The scenography gives the audience the idea of being back to ancients Romans' times. Ponzius Pilate and Herod wear typical Romans customes in sober style. The soldiers around Jesus, according to the tradition, wear a brown tunic and a helmet.
The six men of the Council wear a white tunic with a coloured turban; the pious women wear pastel colour's dresses. Judas wears as a peasant, with a long mantle and a brown hat, a black beard gives his face a sort of brutishness.
Jesus Christ looks majestic in his white tunic but Herod orders to cover him with a red mantle as a symbol of his madness. Ponzius Pilate and Herod are binding charachters because of the rhetorical meaning of their cues. The six men of the Council talk in a sumptuous tone, often together, to give the idea of power.
The meaning of the actors' performance is to convey to the audience the sense of great suffering Jesus Christ have been through before his death. The Passion is lived in its whole dramatic way. There is a deep silence during the performance, broken off by horses pawing the ground. You can even hear the actors steps. These sounds mix with traditional Agerolan chaints.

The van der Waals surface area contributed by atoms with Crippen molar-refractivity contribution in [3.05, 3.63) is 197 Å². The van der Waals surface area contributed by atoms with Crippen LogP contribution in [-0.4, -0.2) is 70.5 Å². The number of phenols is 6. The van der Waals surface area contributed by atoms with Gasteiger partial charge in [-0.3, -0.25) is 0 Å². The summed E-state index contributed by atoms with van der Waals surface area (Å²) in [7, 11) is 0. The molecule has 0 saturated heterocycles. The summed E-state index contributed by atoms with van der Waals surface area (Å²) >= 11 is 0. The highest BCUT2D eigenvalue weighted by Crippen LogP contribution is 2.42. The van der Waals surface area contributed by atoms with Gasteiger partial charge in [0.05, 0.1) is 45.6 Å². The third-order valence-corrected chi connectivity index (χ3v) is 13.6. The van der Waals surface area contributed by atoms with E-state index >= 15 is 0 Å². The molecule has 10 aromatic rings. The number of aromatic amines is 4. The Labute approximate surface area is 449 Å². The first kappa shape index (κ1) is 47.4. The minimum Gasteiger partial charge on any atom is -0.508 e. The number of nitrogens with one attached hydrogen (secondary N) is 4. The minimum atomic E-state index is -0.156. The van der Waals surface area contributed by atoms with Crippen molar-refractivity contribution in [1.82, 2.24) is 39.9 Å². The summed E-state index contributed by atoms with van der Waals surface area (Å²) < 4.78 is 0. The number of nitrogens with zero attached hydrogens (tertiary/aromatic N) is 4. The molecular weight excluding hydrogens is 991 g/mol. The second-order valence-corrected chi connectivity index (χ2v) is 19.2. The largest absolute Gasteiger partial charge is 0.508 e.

Fourth scene: Pianillo
Jesus Christ falls down under the Cross weight. The procession is watched on house balconies and along the village's main road by many people. Fifth scene: Santa Maria
In this scene you hear the voice of the story-teller, talking about Jesus second fall. The audience fill the three areas reserved to the public. Many others people follow the scene from house balconies, in the street and on the stairs of "S. Maria la Manna" church.
Sixth scene: Campora
In the square in front of the church of "Madonna delle Grazie" takes place the scene of the meeting between Veronica and Jesus Christ. The area reserved to the audience is placed in a circle around the actors, creating a very suggesting atmosphere even because the scenography is more formal and austere compared to those of the other villages.
Seventh scene: San Lazzaro
While the story-teller briefly explains to the audience the scenes performed before, three actors behind a curtain mount the crosses: when the curtain is removed Jesus Christ appears crucifixed between the two robbers. The scene takes place after dusk and the hill is weakily lighten up by coloured spotlight and torches placed along the final part of the way. The audience is deeply moved.
Tired and exposed to the wind, Jesus Christ shows all his suffering. The actor that play Jesus' role prepares himself, phisically and spiritually, observing a strict fasting before and during Good Friday.